Upon reading it 3-4 times, I realized I had majorly over-reacted due to being unable to understand the nature and tone of her words. I had myself said some things to her in the heat of the moment about being rude and insensitive, which hurt her. I decided to apologize to her and sent her a text apologizing and requesting to meet up. She agreed and I explained further how I had misunderstood what she had said and apologized again. It took a while but she eventually forgave me. (Another important, though unrelated lesson: never have important conversations over text!) So you see, it’s not always as simple as one person being right and the other person wrong. There are a lot of gray areas.
Consider another kind of situation. You get into an argument with someone. You’re getting more and more frustrated with the other person as the argument heats up. You know you’re in the right, and you feel that the other person should apologize for their words and actions. Now, know this. Just because you’re in the right, does not make the other person wrong. Consider the 6-9 perspective. Two people are standing on different sides of a figure drawn onto the ground. When asked what the figure is, one says it is the number 6, while the other says it is 9.
How would you settle this? From the direction that the first person sees it, it is a 6, and to the other person, it is a 9. This “direction” here represents different people from different walks of life, who have different viewpoints and perspectives, who have gone through various things and have beliefs based on their experiences. Now would it be right to tell the first person that the figure is a 9? No. Would it be right to tell the second person that the figure is a 6? Again, no. I repeat: just because you’re right, does not mean the other person is wrong.
People’s experiences in life form the basis for their beliefs, and what they consider right or wrong. So the next time you disagree with someone, stop to think that may have a very rational explanation for the way that they are acting or the things that they are saying. They might have gone through something and may have different experiences than yours, which makes their sense of right and wrong different from yours. You may be right, but you are unaware of what makes them believe whether something is right or wrong. This is a very important lesson in life, because words once uttered cannot be taken back. Our words have a very special power. They can hurt as well as heal.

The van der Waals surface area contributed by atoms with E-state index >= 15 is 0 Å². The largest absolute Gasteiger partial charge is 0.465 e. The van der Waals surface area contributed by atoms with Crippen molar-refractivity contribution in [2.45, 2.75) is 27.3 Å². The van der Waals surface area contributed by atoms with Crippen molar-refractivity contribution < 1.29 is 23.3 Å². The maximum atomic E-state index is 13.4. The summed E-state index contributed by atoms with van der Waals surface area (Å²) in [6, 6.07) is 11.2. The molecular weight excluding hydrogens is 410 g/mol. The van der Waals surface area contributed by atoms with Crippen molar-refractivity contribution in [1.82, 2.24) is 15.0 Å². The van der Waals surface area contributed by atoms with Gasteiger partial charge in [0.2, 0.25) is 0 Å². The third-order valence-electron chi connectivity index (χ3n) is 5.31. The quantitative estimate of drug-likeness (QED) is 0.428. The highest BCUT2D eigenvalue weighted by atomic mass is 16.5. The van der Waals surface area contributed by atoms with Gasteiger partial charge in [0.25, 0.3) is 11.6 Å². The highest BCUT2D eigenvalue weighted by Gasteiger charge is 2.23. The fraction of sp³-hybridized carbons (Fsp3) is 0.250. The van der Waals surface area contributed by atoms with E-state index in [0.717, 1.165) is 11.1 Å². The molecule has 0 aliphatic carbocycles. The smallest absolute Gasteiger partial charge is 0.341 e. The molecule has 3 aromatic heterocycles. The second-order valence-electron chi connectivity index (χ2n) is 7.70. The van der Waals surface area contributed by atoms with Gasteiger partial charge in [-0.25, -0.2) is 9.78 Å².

You never know what the other person is going through. Our pointing out something we don’t like about them in anger might leave permanent scars on them. And what do we gain by making someone feel bad about themselves anyway? We should always choose our words wisely. If possible, try and make people feel good about themselves. If we can’t or aren’t in that state of mind, it’s best to refrain from saying anything at all. We should try controlling ourselves from letting our emotions get the best of us and saying something we’ll regret later. You can always just tell the person that you’re upset right now, and would prefer to talk about the issue at hand later.
And whenever possible, we should try and say something nice about someone. How do you feel when a stranger compliments you? It increases your sense of self and makes you feel good about yourself. The next time you make eye-contact with someone, smile at them. Tell an old lady she’s beautiful. Make someone smile.
By Prisha Budhiraja
Class 10 Student, New Delhi